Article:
Das Platforms / Contemporary Art

Sculptures At Scenic World

by Giselle Stanborough

04 May 2013

Outdoor sculpture exhibitions that incorporate the location into the title get a bad rap in the emerging arts scene. It is not even necessary to explicitly mention the exemplar that dominates the genre and (I would argue) parasitises its reputation. Having acknowledged that, I have to say, visiting Sculpture at Scenic World was definitely an extremely enjoyable way to spend a day of my finite existence.

Sure, a lot the works were certainly not to my taste. I’m definitely a commentator likely to go on a rage-fuelled rant at the drop of a reference that lacks subtlety, or an unacknowledged material context or any myriad of other unpredictable things. But I didn’t feel that way in Scenic World. And it ain't just all that fresh air and rainforest ambiance.

I have a personal interest in themed environments and scripted spaces[1], and I found a particular pleasure in the conflation of many scripts within the same specific geographic locale. Firstly we can get our Eco on and appreciate Scenic World for all its hyper real[2] glory. The descending funicular by which the audience may access the exhibition sounds out the Indiana Jones theme song as the carriage glides down a dramatically steep incline. That imposition of cinematic adventure cliché would put Movie World to shame. I loved every 29 magical seconds of it.

Counter to that orchestrated entertainment spectacle we have the rhetorical experience of the Sublime in Nature. Think Casper David Fredrick and his Aussie-adopted counterpart Eugene von Guerard. As someone who was dragged on innumerable bushwalks by my Birkenstock-brandishing hippy mother I am particularly susceptible to the accoutrements of this kind of script, which, at Scenic World, has been keenly appropriated from National Parks.[3] These include the wooden boardwalk, as well as the intermittent signs explaining the significance of a particular site or drawing attention towards a specific species of ancient and rare flora. The good news is that on the Theme Park vs. National Park front, the toilets unambiguously sit with the former.[4]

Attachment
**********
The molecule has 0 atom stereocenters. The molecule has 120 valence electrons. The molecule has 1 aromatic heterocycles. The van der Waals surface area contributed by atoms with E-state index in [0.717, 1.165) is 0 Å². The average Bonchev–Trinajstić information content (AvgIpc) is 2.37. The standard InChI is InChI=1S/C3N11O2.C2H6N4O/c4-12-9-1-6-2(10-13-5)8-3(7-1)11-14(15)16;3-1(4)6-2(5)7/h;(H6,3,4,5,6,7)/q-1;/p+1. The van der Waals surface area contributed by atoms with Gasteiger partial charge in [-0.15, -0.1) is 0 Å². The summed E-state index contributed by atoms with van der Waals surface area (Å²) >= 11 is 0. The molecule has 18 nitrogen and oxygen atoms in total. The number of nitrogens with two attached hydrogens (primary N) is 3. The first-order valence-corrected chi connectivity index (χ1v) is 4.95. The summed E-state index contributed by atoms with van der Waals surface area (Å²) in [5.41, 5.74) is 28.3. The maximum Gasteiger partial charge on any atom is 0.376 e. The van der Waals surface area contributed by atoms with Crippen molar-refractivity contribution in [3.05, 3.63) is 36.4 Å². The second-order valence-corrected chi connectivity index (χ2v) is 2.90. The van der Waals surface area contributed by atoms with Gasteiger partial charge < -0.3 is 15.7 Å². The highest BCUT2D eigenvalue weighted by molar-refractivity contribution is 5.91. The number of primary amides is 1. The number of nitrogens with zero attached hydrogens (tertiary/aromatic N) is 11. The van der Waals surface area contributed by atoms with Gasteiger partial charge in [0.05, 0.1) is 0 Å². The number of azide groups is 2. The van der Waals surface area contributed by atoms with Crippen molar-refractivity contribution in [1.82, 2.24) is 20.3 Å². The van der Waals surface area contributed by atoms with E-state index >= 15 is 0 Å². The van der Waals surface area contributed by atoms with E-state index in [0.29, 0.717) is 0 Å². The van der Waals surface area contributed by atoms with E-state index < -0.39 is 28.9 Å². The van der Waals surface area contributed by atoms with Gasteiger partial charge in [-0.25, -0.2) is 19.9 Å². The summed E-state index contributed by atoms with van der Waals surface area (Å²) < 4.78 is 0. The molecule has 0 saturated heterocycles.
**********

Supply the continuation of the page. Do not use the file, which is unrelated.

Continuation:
And now for the script that I was actually sent there to discuss: the site-responsive sculpture script. The winner of this years $20,000 acquisitive prize was local Blue Mountains artist Daniel Kojta with his work Reflect Phi [a moment]. Kojta is no stranger to using the natural environment as a stylistic milieu for his practice, and it shows in this restrained and understated little gem. The work explores reflective geometry associated with plant ontogenesis and while sophisticated thematically, I feel that the true success of this work lies in unifying the principles of modernist sculpture with sensitivity to the picturesque backdrop of the rainforest.

Another work notable work was Kallie Turner’s Josephus. The presentation of the woven leather garment on a headless wooden mannequin and displayed within a suspended vitrine is so museological as to jolt the viewer out of the ‘sculpture in situ’ theme. The reflections of the sunlight and foliage on the transparent encasement as it rotates gently in the canopy breeze adds an illusive poetry and beautifully combines the elements of the rainforest with the conventions of garment display that are so customary within gallery environments as to be entirely invisible.

I have to say a work I surprisingly relished was Out on a Limb by Julianne Smallwood and Judy Paddison, which comprised of multiple raku-fired ceramic cockatoos foraging on the forest floor. It's hard to see these working in any other context. Yet as I saw it, the work perfectly unifies the multiple scripts of theme park, natural environment and art exhibition through its combination of cartoonish form, ceramic craftsmanship, the spectacle of wild life and of course my personal favourite, kitsch Australiana. Call me philistine if you must (in this case I totally deserve it) but the work made me grin like a goof and I’m pretty sure that means a big tick for the artist intention box.

As I final note I have to say the stand out element of Sculpture at Scenic World is the incredible integrity of the curator Lizzy Marshall in regards to balancing the need to care for both the participating artists and the natural environment. The exhibition has been independently assessed and found to have a 0% carbon footprint, and it is truly touching to hear of the numerous site visits and negotiations that culminated in the installation of the 35 artworks as well as the development of an impressive series of public programs. Despite the fact that Sculpture at Scenic World is only in its second year it already has a few return artists exhibiting, and that’s a good sign.

Honestly, I had a blast in the Blue Mountains. Sculpture at Scenic World closes on the 19th of May so you have about 2 weeks left to pack up the car and go in for some good old-fashioned cultural tourism.

www.scenicworld.com.au/experiences/sculpture/

24 April - 19 May 2013

Scenic World, Katoomba, Blue Mountains

[1] Klein, Norman M. The Vatican to Vegas: The History of Special Effects New York: New Press, 2004.

[2] Eco, Umberto. Travels in Hyper Reality: Essays San Diego: Harcourt Brace Jovanovich, 1986.

[3] The use of control and fantasy is pivotal in the understanding of scripted spaces. Richard Hertz and Pamela Burton specifically site National Parks as an example of scripted space in “Language of Scripted Spaces”, Landscape Review 1996: 2 (3) p 25.

[4] The land comprising Scenic World is privately owned and therefore inadmissible as a National Park or World Heritage Site, though it does sit directly adjacent to one and no doubt possesses comparable natural beauty.